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Wednesday, January 17, 2007

How Cities Help Regulate Fear

Why do people in rural areas tend to be more Right-wing than people in urban areas?

First, Rural and Suburban areas promote fear:
In an open city...people of different colors and incomes must negotiate their mutual fate together. In some respects, they learn to value one another more highly, and social networks are expanded. In socially isolated environments [such as gated suburbs], social distance leads to stereotyping and misunderstanding, which in turn leads to fear and even greater distance. A resident in one of our [suburban] focus groups exemplified this dynamic when she told us that she never left her downtown San Francisco office building, even for lunch, for fear of people on the streets. Her building is located on a central street of department stores and offices, populated at lunch hour mainly by businesspeople and shoppers. But because it is a public space where anyone may go, it is too uncontrolled for her comfort, too unpredictable. Unlike her gated suburb, its openness increases the vulnerability she already feels to an unacceptable level.
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As one citizen told Constance Perin in her study of community and place in American life: "See, you have to understand the fundamental feeling in the suburbs is fear, let's face it. The basic emotional feeling is fear. Fear of blacks, fear of physical harm, fear of their kids being subjected to drugs, which are identified as a black problem, fear of all the urban ills. They feel [that] by moving to the suburbs they've run away from it, in fact, they haven't, in reality they haven't, but in their own mind's eye they've moved away from the problem." From Blakely & Snyder's Fortress America: Gated Communities in the United States via Bicycle Fixation

Not only are residents of vibrant cities usually less fearful of crime, they also tend to be less fearful of the big 'T': Terrorism, despite inhabiting much more likely targets than suburb dwellers:

We do not live behind gated communities and we do not have private security forces. We walk by alleys after dark and we dodge mentally unstable people to get to our subways and to make our bus connections. When you neglect the needy, we are the people that suffer. When the dispossessed and alienated riot, they riot in Newark, Detroit, and Watts. They do not riot in Topeka, Boise, or Crawford, Texas. From On Courage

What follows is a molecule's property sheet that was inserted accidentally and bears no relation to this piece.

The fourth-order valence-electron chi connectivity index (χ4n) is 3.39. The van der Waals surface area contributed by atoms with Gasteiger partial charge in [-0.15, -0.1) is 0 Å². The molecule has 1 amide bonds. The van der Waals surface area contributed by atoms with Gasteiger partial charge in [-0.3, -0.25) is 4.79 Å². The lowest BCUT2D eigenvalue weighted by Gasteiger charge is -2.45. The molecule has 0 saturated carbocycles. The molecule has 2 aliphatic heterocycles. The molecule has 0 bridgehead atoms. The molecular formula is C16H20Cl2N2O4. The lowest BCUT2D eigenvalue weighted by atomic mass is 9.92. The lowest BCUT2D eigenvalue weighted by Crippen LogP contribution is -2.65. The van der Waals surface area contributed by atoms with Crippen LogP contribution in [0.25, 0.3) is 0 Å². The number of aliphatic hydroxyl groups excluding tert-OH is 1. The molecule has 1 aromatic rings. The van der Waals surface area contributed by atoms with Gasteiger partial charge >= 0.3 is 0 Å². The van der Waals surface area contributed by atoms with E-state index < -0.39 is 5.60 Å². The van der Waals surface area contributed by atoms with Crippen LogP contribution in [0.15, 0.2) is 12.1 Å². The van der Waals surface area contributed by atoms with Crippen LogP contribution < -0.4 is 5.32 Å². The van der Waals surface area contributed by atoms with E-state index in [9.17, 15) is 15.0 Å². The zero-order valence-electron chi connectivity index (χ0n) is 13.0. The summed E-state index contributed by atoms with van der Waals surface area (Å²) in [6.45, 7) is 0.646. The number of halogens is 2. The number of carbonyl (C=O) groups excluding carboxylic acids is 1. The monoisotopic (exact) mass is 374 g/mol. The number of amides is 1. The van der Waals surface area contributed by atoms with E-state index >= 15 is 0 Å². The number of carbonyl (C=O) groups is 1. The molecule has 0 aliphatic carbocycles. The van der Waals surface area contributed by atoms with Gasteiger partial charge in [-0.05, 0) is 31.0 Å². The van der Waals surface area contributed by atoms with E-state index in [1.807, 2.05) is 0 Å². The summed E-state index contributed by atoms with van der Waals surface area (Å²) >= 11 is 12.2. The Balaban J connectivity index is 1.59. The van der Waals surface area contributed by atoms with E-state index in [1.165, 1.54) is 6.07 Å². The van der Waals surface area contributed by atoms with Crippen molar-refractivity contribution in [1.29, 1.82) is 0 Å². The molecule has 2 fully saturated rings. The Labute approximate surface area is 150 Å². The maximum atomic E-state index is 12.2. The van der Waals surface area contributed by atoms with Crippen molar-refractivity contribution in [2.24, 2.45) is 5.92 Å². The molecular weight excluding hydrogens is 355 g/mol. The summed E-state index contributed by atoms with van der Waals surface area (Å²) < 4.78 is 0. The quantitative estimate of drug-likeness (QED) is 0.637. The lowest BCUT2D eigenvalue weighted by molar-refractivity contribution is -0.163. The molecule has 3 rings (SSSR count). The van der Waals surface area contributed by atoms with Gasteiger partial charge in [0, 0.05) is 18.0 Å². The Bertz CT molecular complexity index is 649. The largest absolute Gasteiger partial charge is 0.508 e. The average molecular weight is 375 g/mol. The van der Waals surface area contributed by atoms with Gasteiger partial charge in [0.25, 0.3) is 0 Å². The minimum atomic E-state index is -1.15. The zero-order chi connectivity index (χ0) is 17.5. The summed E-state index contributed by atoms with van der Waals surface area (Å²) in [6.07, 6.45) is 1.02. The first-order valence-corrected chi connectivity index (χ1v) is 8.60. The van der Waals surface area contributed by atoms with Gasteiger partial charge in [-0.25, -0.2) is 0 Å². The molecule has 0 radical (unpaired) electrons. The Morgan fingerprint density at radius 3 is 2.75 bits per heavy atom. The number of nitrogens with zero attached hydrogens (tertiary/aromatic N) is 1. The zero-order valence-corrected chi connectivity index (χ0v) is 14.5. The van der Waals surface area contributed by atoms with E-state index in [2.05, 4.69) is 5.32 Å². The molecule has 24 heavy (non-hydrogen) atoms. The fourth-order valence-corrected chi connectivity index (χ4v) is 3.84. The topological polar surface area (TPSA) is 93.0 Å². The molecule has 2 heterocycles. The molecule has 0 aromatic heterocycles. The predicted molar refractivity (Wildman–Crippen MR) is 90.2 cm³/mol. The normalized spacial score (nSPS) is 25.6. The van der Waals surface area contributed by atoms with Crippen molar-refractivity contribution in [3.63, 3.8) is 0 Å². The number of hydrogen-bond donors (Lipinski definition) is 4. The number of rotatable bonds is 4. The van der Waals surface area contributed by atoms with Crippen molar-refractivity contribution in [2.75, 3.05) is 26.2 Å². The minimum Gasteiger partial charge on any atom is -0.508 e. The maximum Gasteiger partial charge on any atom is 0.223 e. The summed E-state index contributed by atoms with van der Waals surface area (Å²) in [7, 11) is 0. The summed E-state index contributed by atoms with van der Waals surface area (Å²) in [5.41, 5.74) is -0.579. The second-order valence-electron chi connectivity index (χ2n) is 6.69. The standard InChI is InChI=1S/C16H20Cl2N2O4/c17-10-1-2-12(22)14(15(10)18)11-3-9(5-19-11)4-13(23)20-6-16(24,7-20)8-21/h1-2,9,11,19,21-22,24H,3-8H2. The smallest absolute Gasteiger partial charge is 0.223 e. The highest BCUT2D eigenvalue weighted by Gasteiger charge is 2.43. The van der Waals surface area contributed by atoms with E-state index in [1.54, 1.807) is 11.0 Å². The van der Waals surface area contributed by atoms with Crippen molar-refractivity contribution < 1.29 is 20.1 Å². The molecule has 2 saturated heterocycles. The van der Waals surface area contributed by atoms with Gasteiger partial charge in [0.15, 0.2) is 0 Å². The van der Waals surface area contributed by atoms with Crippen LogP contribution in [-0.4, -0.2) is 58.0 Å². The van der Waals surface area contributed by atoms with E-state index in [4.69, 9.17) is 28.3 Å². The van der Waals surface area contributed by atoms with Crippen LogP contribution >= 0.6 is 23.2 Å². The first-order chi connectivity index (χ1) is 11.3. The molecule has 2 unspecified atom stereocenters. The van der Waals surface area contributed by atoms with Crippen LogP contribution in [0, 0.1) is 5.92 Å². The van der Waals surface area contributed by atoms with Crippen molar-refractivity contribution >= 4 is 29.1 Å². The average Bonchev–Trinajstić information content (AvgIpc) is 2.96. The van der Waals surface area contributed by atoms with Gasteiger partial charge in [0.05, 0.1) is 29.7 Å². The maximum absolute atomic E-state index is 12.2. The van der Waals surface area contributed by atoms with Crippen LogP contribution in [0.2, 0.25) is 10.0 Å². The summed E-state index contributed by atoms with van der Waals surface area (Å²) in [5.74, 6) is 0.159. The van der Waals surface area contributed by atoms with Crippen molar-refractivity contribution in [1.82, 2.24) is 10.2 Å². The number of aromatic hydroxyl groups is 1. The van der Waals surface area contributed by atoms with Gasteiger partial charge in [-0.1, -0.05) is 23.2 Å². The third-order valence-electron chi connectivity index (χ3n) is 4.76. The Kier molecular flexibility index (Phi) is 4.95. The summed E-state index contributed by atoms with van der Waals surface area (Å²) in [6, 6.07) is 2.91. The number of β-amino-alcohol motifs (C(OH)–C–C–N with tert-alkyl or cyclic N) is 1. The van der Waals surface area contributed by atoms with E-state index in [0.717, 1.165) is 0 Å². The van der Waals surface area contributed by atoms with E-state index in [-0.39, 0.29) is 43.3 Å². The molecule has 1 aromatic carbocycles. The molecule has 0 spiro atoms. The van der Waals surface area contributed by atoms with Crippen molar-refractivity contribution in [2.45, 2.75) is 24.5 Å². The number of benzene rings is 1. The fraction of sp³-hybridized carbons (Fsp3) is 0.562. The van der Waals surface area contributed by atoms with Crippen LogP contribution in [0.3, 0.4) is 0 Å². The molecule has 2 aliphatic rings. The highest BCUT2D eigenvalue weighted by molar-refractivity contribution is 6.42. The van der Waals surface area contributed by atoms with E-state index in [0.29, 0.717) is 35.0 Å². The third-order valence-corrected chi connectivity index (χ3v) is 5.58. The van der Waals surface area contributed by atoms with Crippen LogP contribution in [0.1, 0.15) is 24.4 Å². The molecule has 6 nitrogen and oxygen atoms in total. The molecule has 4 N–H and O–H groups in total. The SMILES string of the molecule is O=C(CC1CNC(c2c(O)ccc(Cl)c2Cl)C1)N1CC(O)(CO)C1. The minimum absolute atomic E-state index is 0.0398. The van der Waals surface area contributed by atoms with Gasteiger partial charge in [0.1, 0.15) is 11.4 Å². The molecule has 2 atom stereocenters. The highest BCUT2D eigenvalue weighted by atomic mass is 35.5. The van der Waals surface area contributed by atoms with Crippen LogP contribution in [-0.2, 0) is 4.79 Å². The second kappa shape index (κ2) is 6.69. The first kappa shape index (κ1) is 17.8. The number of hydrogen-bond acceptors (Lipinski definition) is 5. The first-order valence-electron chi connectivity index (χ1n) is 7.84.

Second, I think the simplistic cliché that the Left is all about hope, while the Right is all about fear holds a lot of truth. The Right Soothes Fear. The Right offers people the promise of security and order in what can feel like a world gone out of control. Witness McCarthy-era anti-Communist hysteria, which is very similar to the current hysteria over "Islamic terrorism". When facing something frightening, it feels good to have a strong, protective big brother.

Right-wing leaders know this, and they use fear as "a way of getting people to act against their own interests to work up hysteria and to get people to do terrible things to other people, because they’ve been made afraid." - Howard Zinn

Fear is one of our biggest challenges. Also see Can Fear be a Useful Tool for Progressives?

4 comments:

Joseph Krengel said...

I'm not sure if I agree entirely with your characterization of right-wing ideology, even if it holds some truth for contemporary politics. You should try reading "Hard Right Turn" by Brooke Jeffrey if you get a chance; it documents the growth of the "new" conservative movement in Canada.

Red Jenny said...

Thanks for the book recommendation. I'll definitely hunt it down.

I think there's more to it than what I've discussed, but I do think fear is a motivator for right-wing support. That's not to say that the ideology is based around fear. I would say it is based around dominance, among other things. I think fear is a tool though, which easily fits their rhetoric.

I hope that makes sense. I'm kinda out of it today, so i might not be explaining myself well.

kevvyd said...

You make interesting points, red, things that I think I've felt but hadn't quite sorted through in this way before.

Good post.

Larry Gambone said...

Fear is definitely a part of it. Look at how much the extreme right is concerned by "antis" as in anti-abortion, anti-feminist, anti-liberal, anti-immigrant, anti-evolution etc. This is related to the fear of their world having to change to accommodate different people and ideas. And of course, for many of these people the economic rug is being pulled out from under them and they seek stability in their prejudices and superstitions.